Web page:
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Teething Biscuits To Soothe Your Baby?

When your baby is teething, there a few do's and don'ts when it comes to relieving his or her discomfort. For example, the National Institutes of Health (NIH) recommends giving your baby something firm and cool to chew on, but advises against giving baby anything that's frozen and teething toys attached to a necklace.

But what about teething biscuits? The biscuits are often hard and firm enough to soothe baby's discomfort; however, some contain sugar and aren't recommended. Here are a few things to think about before giving your baby biscuits.

Safety of Biscuits

Usually, babies begin teething around the age of 6 months. Some babies start teething earlier, while other might begin later. Around 6 months old is also when many babies start to eat their first solid foods.

It's not always recommended that you give a newly teething baby teething biscuits. As the NIH notes, it is often best to wait until the baby is 8 to 12 months old before you give him or her finger foods to gnaw on. That includes biscuits or any other sort of hard cracker, such as Melba toast. Always supervise your baby when you give him or her solid food to minimize the risk for choking.

Teething Biscuits and Tooth Decay

Even baby teeth can decay or form cavities. As the American Academy of Pediatrics points out, tooth decay is the most common infectious disease during childhood. While tooth decay in babies is often associated with giving them juice in bottles, any prolonged exposure to sugary or starchy snacks can increase your baby's risk for cavities and decay.

For that reason, some agencies, including the Canadian Pediatric Society and the Iowa Department of Public Health, recommend not giving babies biscuits or crackers for teething.

Giving Your Baby Biscuits

Although teething biscuits can increase the risk for tooth decay, they also have some benefits, such as helping your child learn to chew and helping your child get used to solid foods. If you decide to give your baby biscuits or crackers to help him or her through the teething process, there are some options worth trying. When purchasing biscuits, look for varieties that contain as little sugar as possible. Some don't have any added sugar, for instance.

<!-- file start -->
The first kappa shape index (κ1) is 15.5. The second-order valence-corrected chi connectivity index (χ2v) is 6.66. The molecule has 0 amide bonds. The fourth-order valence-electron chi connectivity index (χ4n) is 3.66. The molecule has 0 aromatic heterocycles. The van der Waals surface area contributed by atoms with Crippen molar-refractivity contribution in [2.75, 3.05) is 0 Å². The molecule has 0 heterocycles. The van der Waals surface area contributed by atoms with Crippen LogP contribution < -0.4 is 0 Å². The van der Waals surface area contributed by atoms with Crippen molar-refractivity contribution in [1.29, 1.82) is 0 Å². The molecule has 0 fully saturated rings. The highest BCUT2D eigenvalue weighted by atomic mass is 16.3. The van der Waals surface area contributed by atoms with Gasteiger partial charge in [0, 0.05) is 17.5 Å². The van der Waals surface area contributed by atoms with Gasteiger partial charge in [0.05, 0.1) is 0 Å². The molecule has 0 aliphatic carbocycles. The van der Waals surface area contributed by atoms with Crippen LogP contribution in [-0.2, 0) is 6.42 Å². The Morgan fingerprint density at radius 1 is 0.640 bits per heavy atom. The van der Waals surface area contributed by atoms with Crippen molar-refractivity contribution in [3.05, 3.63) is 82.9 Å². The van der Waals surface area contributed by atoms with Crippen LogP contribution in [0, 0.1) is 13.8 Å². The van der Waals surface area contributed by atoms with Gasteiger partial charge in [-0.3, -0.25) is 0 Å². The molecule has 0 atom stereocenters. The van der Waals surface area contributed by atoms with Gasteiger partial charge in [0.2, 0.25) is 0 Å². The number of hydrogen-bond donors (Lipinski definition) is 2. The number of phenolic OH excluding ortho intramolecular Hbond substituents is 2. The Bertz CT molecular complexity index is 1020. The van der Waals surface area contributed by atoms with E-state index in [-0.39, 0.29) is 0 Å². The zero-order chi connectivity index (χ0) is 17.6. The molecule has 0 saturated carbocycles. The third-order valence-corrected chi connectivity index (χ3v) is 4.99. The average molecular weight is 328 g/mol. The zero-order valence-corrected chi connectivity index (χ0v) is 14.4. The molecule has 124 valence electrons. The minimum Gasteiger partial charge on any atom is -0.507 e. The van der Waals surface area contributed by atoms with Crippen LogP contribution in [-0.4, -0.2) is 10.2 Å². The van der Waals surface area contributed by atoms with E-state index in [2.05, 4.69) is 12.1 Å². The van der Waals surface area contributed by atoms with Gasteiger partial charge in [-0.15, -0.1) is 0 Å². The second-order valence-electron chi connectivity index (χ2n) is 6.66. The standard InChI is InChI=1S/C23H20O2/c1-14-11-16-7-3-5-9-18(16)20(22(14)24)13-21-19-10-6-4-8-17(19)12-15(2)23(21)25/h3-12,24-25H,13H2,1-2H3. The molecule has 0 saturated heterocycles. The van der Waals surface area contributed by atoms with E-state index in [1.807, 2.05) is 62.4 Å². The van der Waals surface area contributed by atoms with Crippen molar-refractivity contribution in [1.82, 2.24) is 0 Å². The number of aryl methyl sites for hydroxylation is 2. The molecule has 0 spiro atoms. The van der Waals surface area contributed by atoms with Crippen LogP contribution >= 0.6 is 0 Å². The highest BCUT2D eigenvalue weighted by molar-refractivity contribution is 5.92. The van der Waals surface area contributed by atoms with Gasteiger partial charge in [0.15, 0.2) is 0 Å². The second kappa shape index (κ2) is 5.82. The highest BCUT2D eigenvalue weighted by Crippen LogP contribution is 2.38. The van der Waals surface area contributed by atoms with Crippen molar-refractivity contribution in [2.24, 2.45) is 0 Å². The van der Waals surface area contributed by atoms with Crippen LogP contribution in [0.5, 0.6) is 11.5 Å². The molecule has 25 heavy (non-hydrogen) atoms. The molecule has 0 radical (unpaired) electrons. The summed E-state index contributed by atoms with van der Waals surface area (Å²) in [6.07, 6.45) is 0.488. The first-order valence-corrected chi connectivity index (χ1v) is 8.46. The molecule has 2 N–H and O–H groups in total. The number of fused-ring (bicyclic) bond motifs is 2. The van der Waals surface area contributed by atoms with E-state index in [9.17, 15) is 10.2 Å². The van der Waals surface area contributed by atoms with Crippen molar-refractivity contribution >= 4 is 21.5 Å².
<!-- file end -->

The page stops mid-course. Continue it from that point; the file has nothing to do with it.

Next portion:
You can also make teething cookies for your baby at home. One option is to make zweiback bread, which is often used in Europe to help teething babies. Whether you make zweiback bread or another teething recipe, keep an eye on the amount of sugar in it. Even ingredients that don't seem particularly sugary, such as oats or flour, do contain a fair amount of starch, which can increase the risk for decay.

Protecting Your Baby's Teeth

Whether you decide to give your teething baby biscuits or not, it's important to take good care of his or her newly formed teeth, to reduce the risk for cavities. Limit the time your baby spends with crackers or cookies and with juice or milk bottles. For example, don't put your baby to bed with a biscuit or a bottle.

It's never too soon to start brushing your baby's teeth. Brush his or her teeth twice a day or after giving him or her a biscuit to chew on. Pick a toothpaste that gently cleans teeth, like one with a soft-bristled brush. Brushing from an early age helps your child get used to the feeling of a toothbrush and toothpaste. It also helps him or her develop good habits that will last for the rest of his or her life.

This article is intended to promote understanding of and knowledge about general oral health topics. It is not intended to be a substitute for professional advice, diagnosis or treatment. Always seek the advice of your dentist or other qualified healthcare provider with any questions you may have regarding a medical condition or treatment.

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